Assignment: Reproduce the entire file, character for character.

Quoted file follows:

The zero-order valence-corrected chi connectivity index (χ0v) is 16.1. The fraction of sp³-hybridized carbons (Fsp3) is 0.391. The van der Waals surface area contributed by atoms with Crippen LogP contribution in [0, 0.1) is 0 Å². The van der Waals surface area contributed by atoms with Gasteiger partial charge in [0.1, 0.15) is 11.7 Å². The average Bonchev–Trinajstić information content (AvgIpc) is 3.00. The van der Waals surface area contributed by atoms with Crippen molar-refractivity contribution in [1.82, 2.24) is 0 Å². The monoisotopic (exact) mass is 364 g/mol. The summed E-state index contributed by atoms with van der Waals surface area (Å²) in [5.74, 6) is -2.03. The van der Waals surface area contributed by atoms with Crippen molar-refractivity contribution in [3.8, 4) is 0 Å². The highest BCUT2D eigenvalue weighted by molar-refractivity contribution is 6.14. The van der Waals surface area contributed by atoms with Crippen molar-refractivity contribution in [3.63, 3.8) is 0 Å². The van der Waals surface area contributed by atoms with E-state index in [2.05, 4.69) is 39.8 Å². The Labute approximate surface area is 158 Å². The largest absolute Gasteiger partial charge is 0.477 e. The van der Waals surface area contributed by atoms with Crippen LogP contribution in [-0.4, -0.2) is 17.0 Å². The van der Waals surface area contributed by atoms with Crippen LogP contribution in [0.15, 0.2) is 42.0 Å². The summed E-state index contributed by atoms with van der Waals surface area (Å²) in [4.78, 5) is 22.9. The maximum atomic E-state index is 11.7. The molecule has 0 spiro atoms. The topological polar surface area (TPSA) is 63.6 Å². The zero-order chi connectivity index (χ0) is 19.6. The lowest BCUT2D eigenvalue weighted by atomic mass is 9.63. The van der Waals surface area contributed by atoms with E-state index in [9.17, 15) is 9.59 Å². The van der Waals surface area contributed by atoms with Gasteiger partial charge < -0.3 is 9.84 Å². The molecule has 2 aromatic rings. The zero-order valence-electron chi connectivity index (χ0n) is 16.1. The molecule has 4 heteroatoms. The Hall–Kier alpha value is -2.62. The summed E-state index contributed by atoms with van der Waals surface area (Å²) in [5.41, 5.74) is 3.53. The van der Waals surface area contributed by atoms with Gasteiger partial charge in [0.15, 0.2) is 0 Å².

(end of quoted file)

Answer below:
The zero-order valence-corrected chi connectivity index (χ0v) is 16.1. The fraction of sp³-hybridized carbons (Fsp3) is 0.391. The van der Waals surface area contributed by atoms with Crippen LogP contribution in [0, 0.1) is 0 Å². The van der Waals surface area contributed by atoms with Gasteiger partial charge in [0.1, 0.15) is 11.7 Å². The average Bonchev–Trinajstić information content (AvgIpc) is 3.00. The van der Waals surface area contributed by atoms with Crippen molar-refractivity contribution in [1.82, 2.24) is 0 Å². The monoisotopic (exact) mass is 364 g/mol. The summed E-state index contributed by atoms with van der Waals surface area (Å²) in [5.74, 6) is -2.03. The van der Waals surface area contributed by atoms with Crippen molar-refractivity contribution in [3.8, 4) is 0 Å². The highest BCUT2D eigenvalue weighted by molar-refractivity contribution is 6.14. The van der Waals surface area contributed by atoms with Crippen molar-refractivity contribution in [3.63, 3.8) is 0 Å². The van der Waals surface area contributed by atoms with E-state index in [2.05, 4.69) is 39.8 Å². The Labute approximate surface area is 158 Å². The largest absolute Gasteiger partial charge is 0.477 e. The van der Waals surface area contributed by atoms with Crippen LogP contribution in [-0.4, -0.2) is 17.0 Å². The van der Waals surface area contributed by atoms with Crippen LogP contribution in [0.15, 0.2) is 42.0 Å². The summed E-state index contributed by atoms with van der Waals surface area (Å²) in [4.78, 5) is 22.9. The maximum atomic E-state index is 11.7. The molecule has 0 spiro atoms. The topological polar surface area (TPSA) is 63.6 Å². The zero-order chi connectivity index (χ0) is 19.6. The lowest BCUT2D eigenvalue weighted by atomic mass is 9.63. The van der Waals surface area contributed by atoms with E-state index in [9.17, 15) is 9.59 Å². The van der Waals surface area contributed by atoms with Gasteiger partial charge < -0.3 is 9.84 Å². The molecule has 2 aromatic rings. The zero-order valence-electron chi connectivity index (χ0n) is 16.1. The molecule has 4 heteroatoms. The Hall–Kier alpha value is -2.62. The summed E-state index contributed by atoms with van der Waals surface area (Å²) in [5.41, 5.74) is 3.53. The van der Waals surface area contributed by atoms with Gasteiger partial charge in [0.15, 0.2) is 0 Å².